serious student of JFK does not know that by now. Jim Marrs and I dispatched Farid's false claim a long time

ago.

In your dreams, Dr. Fetzer. The backyard photos are perfectly genuine, but no serious person thinks they prove anything remotely relevant to the JFK assassination.

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From Victor Marchetti and John D Marks' 'The CIA And The Cult Of Intelligence' Pg 193.

According to a former high-ranking agency official, ( DELETED )

and the Parisian newspaper, "Le Combat." This same ex-official also recalls with an ironic smile that for several years the agency subsidized the New York Communist paper, 'The Daily Worker'. In fairness to the Worker's staff, it must be noted that they were unaware of the CIA's assistance, which came in the form of several thousand secretly purchased prepaid subscriptions. The CIA apparently hoped to demonstrate by these means to the American public that the threat of Communism in this country was indeed real.

Edited by Frankie Fortune
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From Victor Marchetti and John D Marks' 'The CIA And The Cult Of Intelligence' Pg 193.

According to a former high-ranking agency official, ( DELETED )

Frankie Fortune appears to be the most intellectually challenged member here, so everybody please make allowances.

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I sometimes think that closing one's eyes to all the facts is Greg Parker's favorite pastime. Next thing you know he will be quoting hearsay evidence from anonymous US agents who attended Lee Oswald's wedding.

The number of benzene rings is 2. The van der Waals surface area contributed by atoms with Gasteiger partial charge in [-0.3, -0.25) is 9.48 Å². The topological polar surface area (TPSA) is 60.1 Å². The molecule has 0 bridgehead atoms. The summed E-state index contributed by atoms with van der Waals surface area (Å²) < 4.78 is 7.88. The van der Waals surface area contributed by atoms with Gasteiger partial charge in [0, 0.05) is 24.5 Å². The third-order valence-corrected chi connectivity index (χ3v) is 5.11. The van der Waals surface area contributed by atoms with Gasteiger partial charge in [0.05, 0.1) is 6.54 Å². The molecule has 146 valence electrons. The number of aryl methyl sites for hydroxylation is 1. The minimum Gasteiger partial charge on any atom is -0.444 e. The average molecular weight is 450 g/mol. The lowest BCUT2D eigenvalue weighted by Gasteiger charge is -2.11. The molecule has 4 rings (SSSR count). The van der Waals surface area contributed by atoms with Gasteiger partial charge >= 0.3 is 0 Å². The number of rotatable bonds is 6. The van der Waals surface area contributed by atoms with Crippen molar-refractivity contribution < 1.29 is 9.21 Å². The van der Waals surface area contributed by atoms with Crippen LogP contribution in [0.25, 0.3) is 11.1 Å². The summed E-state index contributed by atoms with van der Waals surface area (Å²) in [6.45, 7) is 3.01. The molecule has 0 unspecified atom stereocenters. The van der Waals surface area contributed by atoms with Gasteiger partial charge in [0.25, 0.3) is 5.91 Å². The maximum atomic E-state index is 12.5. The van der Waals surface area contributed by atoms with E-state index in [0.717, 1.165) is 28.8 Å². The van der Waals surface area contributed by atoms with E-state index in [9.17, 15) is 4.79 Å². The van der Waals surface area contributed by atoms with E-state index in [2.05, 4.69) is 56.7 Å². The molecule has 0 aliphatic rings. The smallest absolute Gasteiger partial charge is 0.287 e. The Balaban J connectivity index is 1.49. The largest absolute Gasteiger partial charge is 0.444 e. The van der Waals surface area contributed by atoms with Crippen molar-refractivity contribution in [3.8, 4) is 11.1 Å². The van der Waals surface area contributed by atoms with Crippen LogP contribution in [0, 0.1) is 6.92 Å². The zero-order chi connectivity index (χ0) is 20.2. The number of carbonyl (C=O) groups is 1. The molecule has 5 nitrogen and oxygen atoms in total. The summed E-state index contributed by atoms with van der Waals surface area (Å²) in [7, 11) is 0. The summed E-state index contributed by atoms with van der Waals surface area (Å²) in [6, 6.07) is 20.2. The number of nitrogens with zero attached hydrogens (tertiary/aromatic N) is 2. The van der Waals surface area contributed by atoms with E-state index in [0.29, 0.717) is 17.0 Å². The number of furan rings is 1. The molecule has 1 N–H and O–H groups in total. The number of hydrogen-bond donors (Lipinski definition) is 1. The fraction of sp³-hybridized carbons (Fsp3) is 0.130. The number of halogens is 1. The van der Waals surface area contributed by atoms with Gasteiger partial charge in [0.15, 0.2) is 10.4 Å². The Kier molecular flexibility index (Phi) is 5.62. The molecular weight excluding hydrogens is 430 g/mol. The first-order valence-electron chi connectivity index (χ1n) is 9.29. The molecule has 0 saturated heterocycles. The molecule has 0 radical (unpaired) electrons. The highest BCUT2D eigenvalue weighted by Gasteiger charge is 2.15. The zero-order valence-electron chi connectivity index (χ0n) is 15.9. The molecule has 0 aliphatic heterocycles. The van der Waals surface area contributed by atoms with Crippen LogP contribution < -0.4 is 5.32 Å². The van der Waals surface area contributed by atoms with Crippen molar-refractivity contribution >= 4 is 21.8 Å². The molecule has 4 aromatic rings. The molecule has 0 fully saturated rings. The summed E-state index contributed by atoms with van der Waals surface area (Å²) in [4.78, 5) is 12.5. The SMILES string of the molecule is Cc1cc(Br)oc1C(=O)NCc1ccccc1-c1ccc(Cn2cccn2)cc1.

Ray,

The evidence comes from a prominent academic who authored a book about his time as an exchange student in the Soviet Union. It was an Embassy official who mentioned to him at a wedding of another student, that he had recently attended a wedding between a US citizen and a Russian woman in Minsk. This evidence would be accepted in a court of law as an exception to the hearsay rule. "One major misconception about the hearsay rule is that hearsay is never admissible in court. While the general rule is that such evidence is inadmissible, there are many exceptions." http://en.wikipedia.org/wiki/Hearsay_in_United_States_law Such testiminy would likely be allowed under Article VIII Rule 804 of the US Federal Rules of Evidence.

As for me getting some shut-eye... you'd be surprised at how little I get...

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Ray, if these were meant for his Russian friends, why didn't he send them over?

I don't know about you Greg, but I have a TON of things on my to-do list. Sorry if I don't get them all done on time. No doubt Lee Oswald had the same problem.

Oswald always got everything done on his lists, Ray.

If for instance, you claim it was for the same reason he intended to show his Russian friends, then it constitutes a provocation against those political parties and is not an "innocent" action.

You've lost me here, old sport. Does it make you happy that right now you sound likd John McAdams?

Okay. I'll try and be clearer. Copies were sent to one (or both?) papers depicted in the photos. If it is your contention that he sent them to show "the freedoms enjoyed in the US) then that would be a provocation since it implies that those papers and the parties behind them, were against such freedoms.